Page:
Tips for a safe route

Date: 19/11/2022 Author: Darío O.

First of all, we have to clarify that these recommendations are not incompatible or exclusive with any other guide or advice for the good hiker / cyclist. Each measure collected here must be looked at through the magnifying glass of the context of the route. For example, a recommendation of the type "travel light" loses steam when you have to stay overnight for more than one day.


1º Wear appropriate clothing. It seems quite obvious, but the calculation of how warm the clothes should be is not so obvious. Checking the weather the day before departure can be a great ally, especially if the starting point of the route is quite far from your home and temperatures can vary. In general, comfortable and light clothing if the cold allows it is usually the best. There are so many possible options and combinations that we are not going to stop to break them down here, but a garment that is common to hikers and cyclists, and is usually a great comfortable-thermal panacea is the windbreaker.


2º Take hydration and enough food. This is the only point that we must allow to clash with comfort, since dehydration is one of the most serious dangers that beset hikers of all kinds. Do not get us wrong, the liquid container must be comfortable to carry, but you must not skimp on the content, which must be, as we say, always more and not just. Almost all of the world's natural sources of water are unfit for consumption, be it from human waste or cattle feces, so the last thing you want if you have a problem in the forest is having to drink from a river or pond. . The food, on the other hand, must be highly nutritious and if possible caloric. If you lose yourself, it's not the best time to diet.


3º Choose the weight and the backpack well. If you are taking your first steps doing routes, I know what you are thinking. No, do not take your college/university backpack on a field trip. These "academic" backpacks are designed to carry books, so they distribute the weight poorly when it is made up of what you need for a cycling or trail route.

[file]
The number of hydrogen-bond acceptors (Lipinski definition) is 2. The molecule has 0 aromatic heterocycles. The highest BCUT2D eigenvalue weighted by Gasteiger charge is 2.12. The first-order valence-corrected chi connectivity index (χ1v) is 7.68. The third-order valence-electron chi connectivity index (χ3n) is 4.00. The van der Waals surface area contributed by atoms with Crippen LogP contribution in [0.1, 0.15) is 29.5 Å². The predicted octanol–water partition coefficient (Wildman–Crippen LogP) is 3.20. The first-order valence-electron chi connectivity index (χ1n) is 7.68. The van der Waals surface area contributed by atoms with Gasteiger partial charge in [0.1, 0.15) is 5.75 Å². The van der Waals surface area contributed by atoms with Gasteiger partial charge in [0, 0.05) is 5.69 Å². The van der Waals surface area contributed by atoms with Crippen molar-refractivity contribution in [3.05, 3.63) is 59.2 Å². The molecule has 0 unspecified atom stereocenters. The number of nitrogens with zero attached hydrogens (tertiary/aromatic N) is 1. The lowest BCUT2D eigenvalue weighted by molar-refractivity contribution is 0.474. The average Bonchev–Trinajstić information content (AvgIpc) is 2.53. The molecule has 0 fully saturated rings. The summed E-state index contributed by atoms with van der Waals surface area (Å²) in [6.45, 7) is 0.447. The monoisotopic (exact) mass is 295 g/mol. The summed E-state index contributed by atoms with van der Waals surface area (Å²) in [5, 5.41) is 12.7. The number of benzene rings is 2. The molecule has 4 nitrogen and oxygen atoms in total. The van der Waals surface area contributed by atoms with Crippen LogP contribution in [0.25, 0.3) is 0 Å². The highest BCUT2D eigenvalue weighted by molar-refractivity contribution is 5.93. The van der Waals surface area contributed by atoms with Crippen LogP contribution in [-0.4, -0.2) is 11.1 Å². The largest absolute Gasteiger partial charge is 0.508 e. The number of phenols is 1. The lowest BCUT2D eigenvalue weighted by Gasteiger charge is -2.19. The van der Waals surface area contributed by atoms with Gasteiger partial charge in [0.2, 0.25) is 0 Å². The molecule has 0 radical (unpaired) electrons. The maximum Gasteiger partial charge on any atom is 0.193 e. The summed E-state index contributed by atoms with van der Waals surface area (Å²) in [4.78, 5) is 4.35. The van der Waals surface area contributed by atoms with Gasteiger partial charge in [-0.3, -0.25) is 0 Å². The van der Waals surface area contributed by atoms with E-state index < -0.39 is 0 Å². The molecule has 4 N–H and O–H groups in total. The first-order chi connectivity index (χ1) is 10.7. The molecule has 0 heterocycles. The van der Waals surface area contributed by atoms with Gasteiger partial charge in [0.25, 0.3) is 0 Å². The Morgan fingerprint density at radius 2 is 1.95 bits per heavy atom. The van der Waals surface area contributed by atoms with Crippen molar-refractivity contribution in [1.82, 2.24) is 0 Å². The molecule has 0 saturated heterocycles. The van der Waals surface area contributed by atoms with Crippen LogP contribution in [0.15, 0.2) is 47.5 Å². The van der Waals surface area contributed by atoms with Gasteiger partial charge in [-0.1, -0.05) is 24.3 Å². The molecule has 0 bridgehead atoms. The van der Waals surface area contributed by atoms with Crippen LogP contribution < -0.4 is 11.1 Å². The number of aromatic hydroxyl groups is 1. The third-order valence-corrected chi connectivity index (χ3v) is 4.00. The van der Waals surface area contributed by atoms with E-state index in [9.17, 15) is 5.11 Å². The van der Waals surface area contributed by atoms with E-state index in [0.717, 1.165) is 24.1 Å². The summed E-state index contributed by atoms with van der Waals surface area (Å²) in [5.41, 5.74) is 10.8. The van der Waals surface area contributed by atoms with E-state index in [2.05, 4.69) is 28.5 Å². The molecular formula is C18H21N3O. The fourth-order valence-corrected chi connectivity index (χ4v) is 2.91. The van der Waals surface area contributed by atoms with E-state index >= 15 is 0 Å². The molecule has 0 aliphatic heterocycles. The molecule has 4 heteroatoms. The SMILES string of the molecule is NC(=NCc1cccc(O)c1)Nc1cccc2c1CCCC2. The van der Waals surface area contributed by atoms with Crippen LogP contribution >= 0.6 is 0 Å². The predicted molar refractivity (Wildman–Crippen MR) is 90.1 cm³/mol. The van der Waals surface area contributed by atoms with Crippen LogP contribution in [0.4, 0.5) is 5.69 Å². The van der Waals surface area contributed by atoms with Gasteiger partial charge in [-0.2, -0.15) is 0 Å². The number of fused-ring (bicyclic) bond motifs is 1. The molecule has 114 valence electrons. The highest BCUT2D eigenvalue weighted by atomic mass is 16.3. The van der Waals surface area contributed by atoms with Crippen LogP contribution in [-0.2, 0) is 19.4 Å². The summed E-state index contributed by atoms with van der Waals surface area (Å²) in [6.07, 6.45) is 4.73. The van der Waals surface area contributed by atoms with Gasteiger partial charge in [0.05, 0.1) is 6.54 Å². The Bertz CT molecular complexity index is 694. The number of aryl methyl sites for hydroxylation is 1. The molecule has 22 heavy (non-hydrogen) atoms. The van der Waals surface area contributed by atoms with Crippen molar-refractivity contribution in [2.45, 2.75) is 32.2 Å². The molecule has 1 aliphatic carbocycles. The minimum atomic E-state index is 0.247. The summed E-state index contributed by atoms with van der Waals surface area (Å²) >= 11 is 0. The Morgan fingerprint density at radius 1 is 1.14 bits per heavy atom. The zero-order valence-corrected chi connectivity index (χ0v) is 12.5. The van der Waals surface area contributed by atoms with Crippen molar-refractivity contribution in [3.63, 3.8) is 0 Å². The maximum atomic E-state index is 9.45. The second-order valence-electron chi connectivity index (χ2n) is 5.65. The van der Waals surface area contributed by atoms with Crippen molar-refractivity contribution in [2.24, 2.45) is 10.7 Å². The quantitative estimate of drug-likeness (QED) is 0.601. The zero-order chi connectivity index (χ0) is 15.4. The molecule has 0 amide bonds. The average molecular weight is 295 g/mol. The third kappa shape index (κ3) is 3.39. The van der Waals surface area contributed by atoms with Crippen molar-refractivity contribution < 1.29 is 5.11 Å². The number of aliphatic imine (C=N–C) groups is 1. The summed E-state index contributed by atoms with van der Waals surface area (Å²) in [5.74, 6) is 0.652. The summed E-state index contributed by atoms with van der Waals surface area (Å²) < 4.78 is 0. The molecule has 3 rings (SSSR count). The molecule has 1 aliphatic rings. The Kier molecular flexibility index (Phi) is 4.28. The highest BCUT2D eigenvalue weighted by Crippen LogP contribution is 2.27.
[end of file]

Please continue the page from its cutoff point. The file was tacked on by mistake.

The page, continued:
The general rule of thumb here is: wear the smallest pack possible as close to your body as possible without “dancing”. What is strictly necessary for the route will vary depending on its duration and location, but we emphasize here that you have to bring extra hydration. What we can say is what is not strictly necessary and should be left at home for comfort: headphones, speakers, cameras, board games, consoles (yes, we know of cases of people who have taken them on excursions), liquids that they do not hydrate (carbonated drinks, alcohol…) or non-nutritious foods.


4º Do not travel alone. Travel with at least one other person. This is especially important in environments far from civilization, since in the face of a crippling injury, being alone can be disastrous. The countryside and the mountains are not something to be taken lightly, even the forest rangers, so expert on the trails, make them go in pairs. Because of his position, the traveling companion should be a trustworthy person and, if possible, with a better sense of direction than your own.


5º Familiarize yourself with the route beforehand.Before leaving, it is imperative that you do a little study of the area, the possible dangers, temperatures and, above all, the map to follow. You must not follow routes of dubious reliability or that issues may cross protected areas without authorization or private farms. Of course, the source of information on the ground must be reputable and doubtful, as far as possible, of inexperienced hikers and cyclists. Also familiarize yourself with the different types of signs and beacons. If it is a trail route, it looks for the "wind markers" that, with total certainty, other hikers will have placed. A small clarification here on a subject that in its day makes all novices doubt: private hunting reserves can be crossed, as long as another law does not prevent it, since they delimit a private area for hunting,


6º Do not leave the path. Whether by bicycle or walking, the traffic of other hikers and/or animals will have left a noticeable mark, not to say bald, on the ground. This is the path or path to follow and no other. Not only because it is probably the shortest option, but because when you leave you will be adding additional obstacles, crushing vegetation for no reason and, probably, disorienting future hikers who will be suffering from your new "route". All this takes on a special aspect if we are talking about an environment with protected species, crushing which can lead to economic sanctions.

7º The mobile must be an ally, not an enemy.The mobile and route tracking applications, such as OruxMaps, are a wonderful tool that allow you to calmly take a route through even the most unknown of places for one. But the dependence on the phone should not be abused, especially considering that they have limited batteries. Our recommendation here is that if your mobile has what is commonly known as a "cascaded battery", do not venture with it as the only mapping tool in an unfamiliar environment. The battery, in this case, must be long-lived and not open to surprises. The tracking of the route is a function that consumes the battery of a mobile phone moderately quickly, so if you have doubts about whether it will last you or not, just follow the map route with it, without tracking the route.

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